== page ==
The onside punt
At the conclusion of non-conference play, college football teams hope to have established an identity.
The rigors of a conference season can take a toll, but the knowledge of where a team’s strengths and weaknesses reside can be a major benefactor down the stretch.
This season the Salukis have been labeled several things: disappointing in a 49-28 loss to Eastern Illinois University to start the season, promising in a 30-14 losing effort against Football Bowl Subdivison opponent Miami University and exciting in a 35-14 Southeast Missouri State University defeat Saturday. It is safe to say the Saluki faithfuls have seen the team’s highs and lows.
As the SIU football team begins conference play Saturday against Missouri State University, there are several points that have shown to be true of the team.
Quarterback Kory Faulkner can run the offense. Faulkner leads the Missouri Valley Football Conference with 875 yards through the air, an average of 290.7 yards per game. In Saturday’s contest, Faulkner passed for 384 yards and three touchdowns.
Following the game, coach Dale Lennon said Faulkner’s development is a sign of his confidence in his receivers and of the junior becoming more comfortable in the offense. For the Salukis to continue the success of Saturday’s game
Faulkner must continue to distribute the ball but cut back on turnovers. Faulkner ranks second in the MVFC in interceptions, with five.
Tight end MyCole Pruitt can be Faulkner’s go-to guy. Prior to the start of the season, some questioned if the Salukis could succeed with a tight end as their leading receiver. Pruitt has shown an ability to make a play on every ball thrown his way, and has 19 catches on the year, two behind Illinois State University’s Tyrone Walker for most in the conference. The 6’3” 247-pound sophomore has the athleticism to grab jump balls and the power to fight through tackles for extra yards.
Sophomore running back Mika’il McCall has the ability to carry the load in the ground game, but fellow back Steven Strother might be just as important.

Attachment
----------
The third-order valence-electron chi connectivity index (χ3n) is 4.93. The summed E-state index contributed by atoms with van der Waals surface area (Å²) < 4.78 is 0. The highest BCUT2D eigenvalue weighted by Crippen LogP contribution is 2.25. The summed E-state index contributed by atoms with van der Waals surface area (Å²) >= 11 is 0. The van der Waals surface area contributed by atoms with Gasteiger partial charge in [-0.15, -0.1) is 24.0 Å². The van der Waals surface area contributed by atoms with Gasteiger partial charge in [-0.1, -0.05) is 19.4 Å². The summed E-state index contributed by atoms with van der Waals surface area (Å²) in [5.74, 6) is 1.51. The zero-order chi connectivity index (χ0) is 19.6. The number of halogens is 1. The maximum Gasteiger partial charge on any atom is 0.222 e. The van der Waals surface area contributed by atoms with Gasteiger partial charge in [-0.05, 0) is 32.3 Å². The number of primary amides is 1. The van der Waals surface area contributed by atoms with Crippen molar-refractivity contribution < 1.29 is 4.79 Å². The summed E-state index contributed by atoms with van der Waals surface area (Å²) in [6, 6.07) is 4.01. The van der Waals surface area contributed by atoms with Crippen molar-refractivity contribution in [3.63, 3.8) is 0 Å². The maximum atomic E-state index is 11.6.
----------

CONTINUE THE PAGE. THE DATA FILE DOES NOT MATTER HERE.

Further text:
McCall, a powerfully fast transfer from the University of Iowa, has already begun to make his case for MVFC newcomer of the year as he leads the conference in touchdowns with seven. But Strother has proven to be the perfect lightning to McCall’s thunder. The two have split carries almost evenly — McCall has had 43, Strother, 41 — but the shifty senior Strother is a viable pace change for the offense, as he has caught nine passes out of the backfield for the Salukis.
The Salukis’ defensive line can dominate a football game. Defensive coordinator Bubba Schweigert loves to blitz, and the team has seen success getting pressure on the opposing quarterback. SIU ranks third in the conference in sacks, with eight, and has been able to get a good portion of tackles from the defensive linemen. Senior ends Ken Boatright and Eze Obiora account for 33 of the team’s tackles. Obiora leads the conference with four sacks.
The defense has shown it can lock down playmakers. After a rough start in the season opener, when the secondary allowed seven touchdowns through the air, the Saluki defense has come together. In the season’s second week, of the season, the defense was much improve, and allowed Miami receiver Nick Harwell — whom Lennon called an “NFL talent” — only three catches for 21 yards.
To compare, Harwell had eight grabs for 120 yards against Ohio State University the week prior. The defense had success again Saturday, allowing only 14 points to SEMO.
The Salukis’ true tests Salukis are yet to come, as some have deemed the MVFC the “SEC of the FCS,” referring to the dominant Southeastern Conference of the FBS, which has accounted for the past six national championships. Five teams MVFC tams are ranked in the top 25 of the Football Championship Series. The Salukis will have their work cut out for them, but they know who they can depend on to do the job.